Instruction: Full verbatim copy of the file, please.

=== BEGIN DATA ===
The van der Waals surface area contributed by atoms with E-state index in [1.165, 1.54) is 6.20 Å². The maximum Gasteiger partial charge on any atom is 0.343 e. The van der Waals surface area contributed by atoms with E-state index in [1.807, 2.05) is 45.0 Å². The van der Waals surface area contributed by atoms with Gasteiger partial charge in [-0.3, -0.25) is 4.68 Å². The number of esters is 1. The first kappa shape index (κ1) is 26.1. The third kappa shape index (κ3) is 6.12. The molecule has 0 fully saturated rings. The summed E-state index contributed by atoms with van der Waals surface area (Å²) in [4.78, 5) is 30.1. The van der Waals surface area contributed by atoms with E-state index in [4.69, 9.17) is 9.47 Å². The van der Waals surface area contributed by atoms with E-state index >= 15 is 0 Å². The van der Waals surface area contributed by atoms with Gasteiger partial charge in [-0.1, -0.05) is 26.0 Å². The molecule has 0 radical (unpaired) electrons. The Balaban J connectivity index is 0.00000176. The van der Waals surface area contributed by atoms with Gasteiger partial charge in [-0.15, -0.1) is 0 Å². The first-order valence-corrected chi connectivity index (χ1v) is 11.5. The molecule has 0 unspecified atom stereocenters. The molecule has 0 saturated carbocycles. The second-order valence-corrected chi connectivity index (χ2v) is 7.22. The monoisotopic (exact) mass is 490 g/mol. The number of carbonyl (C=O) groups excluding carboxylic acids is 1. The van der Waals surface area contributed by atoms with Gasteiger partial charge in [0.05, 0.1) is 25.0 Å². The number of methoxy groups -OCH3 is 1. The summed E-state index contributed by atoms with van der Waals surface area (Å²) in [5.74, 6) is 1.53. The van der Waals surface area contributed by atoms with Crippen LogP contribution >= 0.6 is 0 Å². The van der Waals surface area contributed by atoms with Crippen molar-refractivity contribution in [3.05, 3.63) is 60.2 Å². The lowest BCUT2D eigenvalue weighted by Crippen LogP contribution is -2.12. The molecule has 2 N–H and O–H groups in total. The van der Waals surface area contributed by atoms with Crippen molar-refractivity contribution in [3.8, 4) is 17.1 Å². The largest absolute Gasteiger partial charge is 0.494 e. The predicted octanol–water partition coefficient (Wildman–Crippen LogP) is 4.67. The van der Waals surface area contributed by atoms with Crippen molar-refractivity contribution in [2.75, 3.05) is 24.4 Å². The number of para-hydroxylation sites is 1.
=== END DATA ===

The van der Waals surface area contributed by atoms with E-state index in [1.165, 1.54) is 6.20 Å². The maximum Gasteiger partial charge on any atom is 0.343 e. The van der Waals surface area contributed by atoms with E-state index in [1.807, 2.05) is 45.0 Å². The van der Waals surface area contributed by atoms with Gasteiger partial charge in [-0.3, -0.25) is 4.68 Å². The number of esters is 1. The first kappa shape index (κ1) is 26.1. The third kappa shape index (κ3) is 6.12. The molecule has 0 fully saturated rings. The summed E-state index contributed by atoms with van der Waals surface area (Å²) in [4.78, 5) is 30.1. The van der Waals surface area contributed by atoms with E-state index in [4.69, 9.17) is 9.47 Å². The van der Waals surface area contributed by atoms with E-state index >= 15 is 0 Å². The van der Waals surface area contributed by atoms with Gasteiger partial charge in [-0.1, -0.05) is 26.0 Å². The molecule has 0 radical (unpaired) electrons. The Balaban J connectivity index is 0.00000176. The van der Waals surface area contributed by atoms with Gasteiger partial charge in [-0.15, -0.1) is 0 Å². The first-order valence-corrected chi connectivity index (χ1v) is 11.5. The molecule has 0 unspecified atom stereocenters. The molecule has 0 saturated carbocycles. The second-order valence-corrected chi connectivity index (χ2v) is 7.22. The monoisotopic (exact) mass is 490 g/mol. The number of carbonyl (C=O) groups excluding carboxylic acids is 1. The van der Waals surface area contributed by atoms with Gasteiger partial charge in [0.05, 0.1) is 25.0 Å². The number of methoxy groups -OCH3 is 1. The summed E-state index contributed by atoms with van der Waals surface area (Å²) in [5.74, 6) is 1.53. The van der Waals surface area contributed by atoms with Crippen LogP contribution >= 0.6 is 0 Å². The van der Waals surface area contributed by atoms with Crippen molar-refractivity contribution in [3.05, 3.63) is 60.2 Å². The lowest BCUT2D eigenvalue weighted by Crippen LogP contribution is -2.12. The molecule has 2 N–H and O–H groups in total. The van der Waals surface area contributed by atoms with Crippen molar-refractivity contribution in [3.8, 4) is 17.1 Å². The largest absolute Gasteiger partial charge is 0.494 e. The predicted octanol–water partition coefficient (Wildman–Crippen LogP) is 4.67. The van der Waals surface area contributed by atoms with Crippen molar-refractivity contribution in [2.75, 3.05) is 24.4 Å². The number of para-hydroxylation sites is 1.